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Hit Point Narration

How frequently do you narrate or describe hitpoint loss?


  • Total voters
    78

Nytmare

Villager
How frequently do you narrate, or describe hit point loss in terms other than "lose X hitpoints"?

The current rehash of the hitpoint discussion over in the 5th Ed threads, made me start to wonder where I fit into the DM spectrum.

I personally am at the end of the spectrum where I describe the attack or action somewhere in the 80-90% range, but drop to somewhere around "rarely" when trying to translate hitpoint gains and losses into words.
 
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Viking Bastard

Adventurer
How frequently do you narrate, or describe hit point loss in terms other than "lose X hitpoints"?
That is highly dependant on the rate of which the combatants are losing HP. If it's turn-after-turn of multiple "You hit; roll damage. He hits; rolling damage." then only the heavy and important hits are going to receive in-depth narration after a few rounds. If only to keep things going.

Otherwise, every blow, including misses.
 

Hand of Evil

Adventurer
have a list of descriptive adjectives and words I use, break down hit points into three groups. Each group have the words I use. Color code the groups, green / yellow / red

1st group GREEN: nick, scratches, pinches, bangs, etc.
2nd group YELLOW: slices, cuts, smashes, fractures, etc.
3rd group RED: pounds, crushes, dissect, dismember, etc.

So, the player that takes more damage will keep hearing the more graphic words.

Note: Synonyms are your friends.
 

Mercutio01

Villager
I said "frequently." I can't say "always" because that's too definitive, but most of the time a loss of hit points is narrated, and almost always as an actual hit that leaves a mark.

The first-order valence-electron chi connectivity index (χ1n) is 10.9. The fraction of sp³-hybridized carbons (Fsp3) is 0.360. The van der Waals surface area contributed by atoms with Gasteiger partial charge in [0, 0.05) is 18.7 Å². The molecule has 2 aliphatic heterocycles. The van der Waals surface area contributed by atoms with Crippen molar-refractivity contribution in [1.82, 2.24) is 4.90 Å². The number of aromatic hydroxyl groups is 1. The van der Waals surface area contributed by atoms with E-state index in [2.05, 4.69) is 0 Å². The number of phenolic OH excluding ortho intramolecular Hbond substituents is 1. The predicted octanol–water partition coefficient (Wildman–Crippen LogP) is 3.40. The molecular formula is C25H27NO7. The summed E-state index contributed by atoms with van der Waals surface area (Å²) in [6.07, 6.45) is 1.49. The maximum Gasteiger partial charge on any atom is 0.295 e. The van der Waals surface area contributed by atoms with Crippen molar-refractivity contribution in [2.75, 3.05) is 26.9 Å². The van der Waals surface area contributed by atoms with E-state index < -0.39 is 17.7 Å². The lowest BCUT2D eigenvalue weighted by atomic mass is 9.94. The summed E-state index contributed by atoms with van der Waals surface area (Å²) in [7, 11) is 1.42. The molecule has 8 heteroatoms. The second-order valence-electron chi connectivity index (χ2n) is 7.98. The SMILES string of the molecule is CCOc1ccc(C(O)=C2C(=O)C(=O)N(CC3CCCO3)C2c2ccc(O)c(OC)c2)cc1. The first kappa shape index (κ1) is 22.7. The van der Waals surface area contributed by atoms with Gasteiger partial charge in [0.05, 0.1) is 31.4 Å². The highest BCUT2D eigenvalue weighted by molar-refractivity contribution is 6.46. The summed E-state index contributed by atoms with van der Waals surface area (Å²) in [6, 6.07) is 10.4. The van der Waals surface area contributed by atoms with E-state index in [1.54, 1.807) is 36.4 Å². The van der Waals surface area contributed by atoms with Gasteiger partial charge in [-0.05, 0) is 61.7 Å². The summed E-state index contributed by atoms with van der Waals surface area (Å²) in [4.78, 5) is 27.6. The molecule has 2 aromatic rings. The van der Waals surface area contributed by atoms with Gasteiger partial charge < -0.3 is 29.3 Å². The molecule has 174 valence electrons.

Tovec

Villager
I have to say I rarely narrate the actual effect of HP loss. I assume you aren't talking about making sure people know they lost HP but instead the effect of "a cut in simon's arm" kind of narration.

I do if it is important, if it is the last gasp of a character, sometimes if it is a crit or other important hit. Otherwise it is just much simpler to allow the game to keep going.

I think this evolved due to necessity. When I started playing and when I first started DMing we often had 7-8 players during games. When the average fight lasted 5 rounds that would get quite lengthy to narrate every hit from every character.

Now that I'm running a heavily modified (hoping to make it officially OGL) game I am trying to narrate things more than I used to. In my variation hits are actually hits, as opposed to hits absorbed by armor or avoided by dodge. I like the feeling I provoke when the fighter is hit by a crit and has a wound in his side, between the plates, that just keeps bleeding.

I think the other problem is that with armor and AC working the way it does, along with HP being as high as it is - that HP loss is hard to narrate. How do you describe that the fighter got hit hard (let's say 20 damage - enough to kill lower level characters) but is still fine and able to keep going? How do you do it routinely. Do those attacks just become less and less effective.. that a 20 HP hit (from 100) is the same as a 2 HP hit when he has 10? Or that he is able to exercise more skill and control, opening himself up for less of an attack.

My problem with either explanation is that it lacks consistency. It can be narrated that he avoids the attack the first time, but half as much damage can drop him later and you have to narrate it differently. That is part of the benefit in my system, where if it is a recurring wound that I can narrate it as such and if it is a hard hit that it remains a hard hit even if he is still standing.